September 24, 2018 feature
Fusion hybrids: A newly discovered population of tumor cells
In a recent study published in Science Advances, Charles E. Gast and co-workers detail the spontaneous process of cancer cell fusion with white blood cells to produce heterogenous hybrid clones in multiple biological systems, including in mice and in humans. The authors identified a new population of tumor cells that may reveal insight into a potential therapeutic target for intervention in human cancer. Despite a century-old hypothesis that cell fusion contributes to tumor initiation and metastatic behaviour acquisition, only a few experimental studies have addressed the functional underpinnings of cell fusion in the etiology of malignant progression. Preceding biological studies have only circumstantially addressed the significance of hybrid tumor cells to support the mechanism. The underlying intracellular mechanisms cannot be easily identified or determined in human subjects, therefore, murine models and in vitro studies have provided an appropriate platform in the present study.
Previous work by the same research group reported in vivo fusion between the intestinal epithelial cells and macrophages (also referred to as MФs) in a cancer context. The results generated hybrid offspring that retained epithelial character as defined by their gene expression profile. As a follow-up, the authors presented a systematic analysis of MФ–neoplastic cell fusion (referred to as MФ–cancer cell fusion or fusion hybrid) with ex vivo and in vivo murine cancer models. The study provided evidence that hybrids acquired functional MФ-associated phenotypes to enhance tumor progression. Subsequent analysis of human tumor biopsies and peripheral blood revealed a novel circulating hybrid cell (CHC) population. These cells were defined to harbor hematopoietic and epithelial/tumor properties. The number of hybrid cells correlated with the disease stage and predicted the overall outcome, providing a biomarker for patient classification.
In the study, the authors generated in vitro-derived hybrids by engineering two mouse cancer cell lines: colon adenocarcinoma and melanoma (MC38 and B16F10). The results indicated that MФ-neoplastic cell fusion resulted in a variety of hybrid cells that shared features of both parental predecessors, while retaining their own characteristics.
Next, the researchers studied cell fusion in mouse models of cancer after injecting 3000 in vivo-derived fusion hybrids into three mice. The results indicated that fusion hybrids showed different rates of tumor growth, suggesting the unique growth ability of hybrid cells and the ability to result in different rates of tumor growth.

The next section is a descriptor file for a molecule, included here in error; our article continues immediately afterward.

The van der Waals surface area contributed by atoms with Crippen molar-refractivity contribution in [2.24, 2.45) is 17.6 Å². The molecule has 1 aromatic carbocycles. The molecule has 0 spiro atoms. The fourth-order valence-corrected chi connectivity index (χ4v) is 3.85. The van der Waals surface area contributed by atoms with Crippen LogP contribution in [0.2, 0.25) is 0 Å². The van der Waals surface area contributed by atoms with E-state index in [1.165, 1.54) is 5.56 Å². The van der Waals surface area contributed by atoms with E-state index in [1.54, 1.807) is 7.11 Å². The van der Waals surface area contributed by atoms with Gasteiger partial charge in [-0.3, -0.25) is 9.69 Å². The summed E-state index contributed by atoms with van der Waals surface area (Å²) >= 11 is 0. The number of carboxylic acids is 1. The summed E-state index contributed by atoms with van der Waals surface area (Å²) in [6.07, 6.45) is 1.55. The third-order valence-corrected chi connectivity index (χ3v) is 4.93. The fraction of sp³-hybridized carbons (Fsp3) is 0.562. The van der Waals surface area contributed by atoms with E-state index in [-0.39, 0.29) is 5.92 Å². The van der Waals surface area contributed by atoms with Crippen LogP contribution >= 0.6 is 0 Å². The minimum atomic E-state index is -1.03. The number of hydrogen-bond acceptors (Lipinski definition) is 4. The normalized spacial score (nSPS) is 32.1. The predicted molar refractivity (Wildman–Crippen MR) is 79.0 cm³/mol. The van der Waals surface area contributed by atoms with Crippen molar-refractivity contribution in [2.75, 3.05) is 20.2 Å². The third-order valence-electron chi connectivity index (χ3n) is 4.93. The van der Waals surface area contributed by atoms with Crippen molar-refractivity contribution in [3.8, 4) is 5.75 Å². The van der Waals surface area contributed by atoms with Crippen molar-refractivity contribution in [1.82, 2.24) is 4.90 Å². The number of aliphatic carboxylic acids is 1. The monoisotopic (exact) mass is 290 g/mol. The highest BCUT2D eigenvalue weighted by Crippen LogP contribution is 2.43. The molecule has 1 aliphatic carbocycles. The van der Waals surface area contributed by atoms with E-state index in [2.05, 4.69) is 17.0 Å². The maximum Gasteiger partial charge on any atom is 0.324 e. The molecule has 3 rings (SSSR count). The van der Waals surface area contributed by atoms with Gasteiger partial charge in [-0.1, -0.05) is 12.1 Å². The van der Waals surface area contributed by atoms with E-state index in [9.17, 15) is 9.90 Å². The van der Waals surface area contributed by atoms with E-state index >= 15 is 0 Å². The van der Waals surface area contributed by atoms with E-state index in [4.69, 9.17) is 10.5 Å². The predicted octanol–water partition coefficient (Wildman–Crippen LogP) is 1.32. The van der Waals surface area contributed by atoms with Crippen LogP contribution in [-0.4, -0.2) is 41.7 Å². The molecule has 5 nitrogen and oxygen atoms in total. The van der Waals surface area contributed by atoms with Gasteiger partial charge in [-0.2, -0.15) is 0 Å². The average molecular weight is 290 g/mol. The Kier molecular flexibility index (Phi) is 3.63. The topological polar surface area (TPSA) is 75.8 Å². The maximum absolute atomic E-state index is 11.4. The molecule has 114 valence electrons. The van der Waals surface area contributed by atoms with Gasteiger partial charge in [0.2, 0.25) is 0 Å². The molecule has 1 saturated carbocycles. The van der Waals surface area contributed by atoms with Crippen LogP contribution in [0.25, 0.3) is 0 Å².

Gast and co-workers then analyzed tumor biopsies and peripheral blood from several female cancer patients to understand the biological significance of hybrids in humans. The researchers first determined if hybrids between blood cells and epithelial-derived cancer cells were detectable. The patients had previously received a sex-matched bone-marrow transplant that led to a second solid tumor, providing a disease scenario that supports the identification of hybrids harboring properties of blood cells and epithelial cells. The results indicated that all biopsies contained evidence of MФ-tumor cell hybrids that correlated with the disease stage and rate of patient survival.
The findings identified a novel population of tumor cells in circulation (CHCs) that were previously overlooked and excluded from routine analysis. The findings introduce a functionally significant aspect of tumor progression and evolution to uncover a new area of tumor cell biology. As a chimera of MФs and neoplastic cells, the unique tumor population showed immune privilege in peripheral blood—a trait bestowed by their leukocyte identity. Understanding how such hybrids respond to immune therapies will offer an important area of investigation in the future. Together, the in vitro and in vivo data may reveal insight into diverse tumor cell pathophysiology underlying the treatment resistance, tumor progression and recurrence post-treatment in human cancer.
Anne E. Powell et al. Fusion between Intestinal Epithelial Cells and Macrophages in a Cancer Context Results in Nuclear Reprogramming, Cancer Research (2011). DOI: 10.1158/0008-5472.CAN-10-3223
Naohiro Terada et al. Bone marrow cells adopt the phenotype of other cells by spontaneous cell fusion, Nature (2002). DOI: 10.1038/nature730
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